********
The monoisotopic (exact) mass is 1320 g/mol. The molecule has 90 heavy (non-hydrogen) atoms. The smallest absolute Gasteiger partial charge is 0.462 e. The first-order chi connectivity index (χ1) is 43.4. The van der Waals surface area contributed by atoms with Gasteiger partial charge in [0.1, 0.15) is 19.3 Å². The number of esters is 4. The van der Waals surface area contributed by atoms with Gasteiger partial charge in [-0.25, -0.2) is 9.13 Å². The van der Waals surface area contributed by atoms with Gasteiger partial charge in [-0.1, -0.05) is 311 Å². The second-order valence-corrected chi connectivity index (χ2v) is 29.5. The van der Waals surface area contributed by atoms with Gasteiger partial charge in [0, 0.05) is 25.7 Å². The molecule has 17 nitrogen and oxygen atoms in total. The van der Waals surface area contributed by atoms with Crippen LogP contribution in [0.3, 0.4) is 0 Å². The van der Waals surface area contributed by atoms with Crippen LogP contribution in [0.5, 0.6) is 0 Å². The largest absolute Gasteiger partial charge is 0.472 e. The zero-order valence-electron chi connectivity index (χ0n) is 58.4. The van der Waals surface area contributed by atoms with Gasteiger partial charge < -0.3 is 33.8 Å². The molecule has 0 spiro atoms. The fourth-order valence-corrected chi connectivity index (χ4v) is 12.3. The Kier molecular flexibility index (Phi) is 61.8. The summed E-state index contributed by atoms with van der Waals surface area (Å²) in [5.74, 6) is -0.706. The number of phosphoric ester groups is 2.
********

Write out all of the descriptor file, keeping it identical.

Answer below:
The monoisotopic (exact) mass is 1320 g/mol. The molecule has 90 heavy (non-hydrogen) atoms. The smallest absolute Gasteiger partial charge is 0.462 e. The first-order chi connectivity index (χ1) is 43.4. The van der Waals surface area contributed by atoms with Gasteiger partial charge in [0.1, 0.15) is 19.3 Å². The number of esters is 4. The van der Waals surface area contributed by atoms with Gasteiger partial charge in [-0.25, -0.2) is 9.13 Å². The van der Waals surface area contributed by atoms with Gasteiger partial charge in [-0.1, -0.05) is 311 Å². The second-order valence-corrected chi connectivity index (χ2v) is 29.5. The van der Waals surface area contributed by atoms with Gasteiger partial charge in [0, 0.05) is 25.7 Å². The molecule has 17 nitrogen and oxygen atoms in total. The van der Waals surface area contributed by atoms with Crippen LogP contribution in [0.3, 0.4) is 0 Å². The van der Waals surface area contributed by atoms with Crippen LogP contribution in [0.5, 0.6) is 0 Å². The largest absolute Gasteiger partial charge is 0.472 e. The zero-order valence-electron chi connectivity index (χ0n) is 58.4. The van der Waals surface area contributed by atoms with Gasteiger partial charge < -0.3 is 33.8 Å². The molecule has 0 spiro atoms. The fourth-order valence-corrected chi connectivity index (χ4v) is 12.3. The Kier molecular flexibility index (Phi) is 61.8. The summed E-state index contributed by atoms with van der Waals surface area (Å²) in [5.74, 6) is -0.706. The number of phosphoric ester groups is 2.